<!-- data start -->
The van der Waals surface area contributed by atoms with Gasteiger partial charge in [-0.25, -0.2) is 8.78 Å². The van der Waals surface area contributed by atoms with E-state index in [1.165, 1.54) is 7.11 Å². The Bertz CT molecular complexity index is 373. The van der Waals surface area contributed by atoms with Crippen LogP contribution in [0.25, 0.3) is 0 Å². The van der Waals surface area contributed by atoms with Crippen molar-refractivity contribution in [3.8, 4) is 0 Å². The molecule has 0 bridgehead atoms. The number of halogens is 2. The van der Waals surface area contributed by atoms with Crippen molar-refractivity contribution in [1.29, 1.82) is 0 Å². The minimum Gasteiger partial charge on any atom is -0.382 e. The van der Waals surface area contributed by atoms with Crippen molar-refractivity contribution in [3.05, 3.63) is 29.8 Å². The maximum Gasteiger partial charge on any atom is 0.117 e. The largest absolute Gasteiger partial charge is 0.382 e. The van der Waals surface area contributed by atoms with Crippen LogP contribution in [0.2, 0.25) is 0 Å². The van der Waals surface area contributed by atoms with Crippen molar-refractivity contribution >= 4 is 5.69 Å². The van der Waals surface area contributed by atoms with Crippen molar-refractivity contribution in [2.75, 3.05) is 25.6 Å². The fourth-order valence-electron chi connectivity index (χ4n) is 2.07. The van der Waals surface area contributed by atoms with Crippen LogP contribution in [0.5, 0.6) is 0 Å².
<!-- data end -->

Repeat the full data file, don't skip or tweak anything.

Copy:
The van der Waals surface area contributed by atoms with Gasteiger partial charge in [-0.25, -0.2) is 8.78 Å². The van der Waals surface area contributed by atoms with E-state index in [1.165, 1.54) is 7.11 Å². The Bertz CT molecular complexity index is 373. The van der Waals surface area contributed by atoms with Crippen LogP contribution in [0.25, 0.3) is 0 Å². The van der Waals surface area contributed by atoms with Crippen molar-refractivity contribution in [3.8, 4) is 0 Å². The molecule has 0 bridgehead atoms. The number of halogens is 2. The van der Waals surface area contributed by atoms with Crippen molar-refractivity contribution in [1.29, 1.82) is 0 Å². The minimum Gasteiger partial charge on any atom is -0.382 e. The van der Waals surface area contributed by atoms with Crippen molar-refractivity contribution in [3.05, 3.63) is 29.8 Å². The maximum Gasteiger partial charge on any atom is 0.117 e. The largest absolute Gasteiger partial charge is 0.382 e. The van der Waals surface area contributed by atoms with Crippen LogP contribution in [0.2, 0.25) is 0 Å². The van der Waals surface area contributed by atoms with Crippen molar-refractivity contribution >= 4 is 5.69 Å². The van der Waals surface area contributed by atoms with Crippen molar-refractivity contribution in [2.75, 3.05) is 25.6 Å². The fourth-order valence-electron chi connectivity index (χ4n) is 2.07. The van der Waals surface area contributed by atoms with Crippen LogP contribution in [0.5, 0.6) is 0 Å².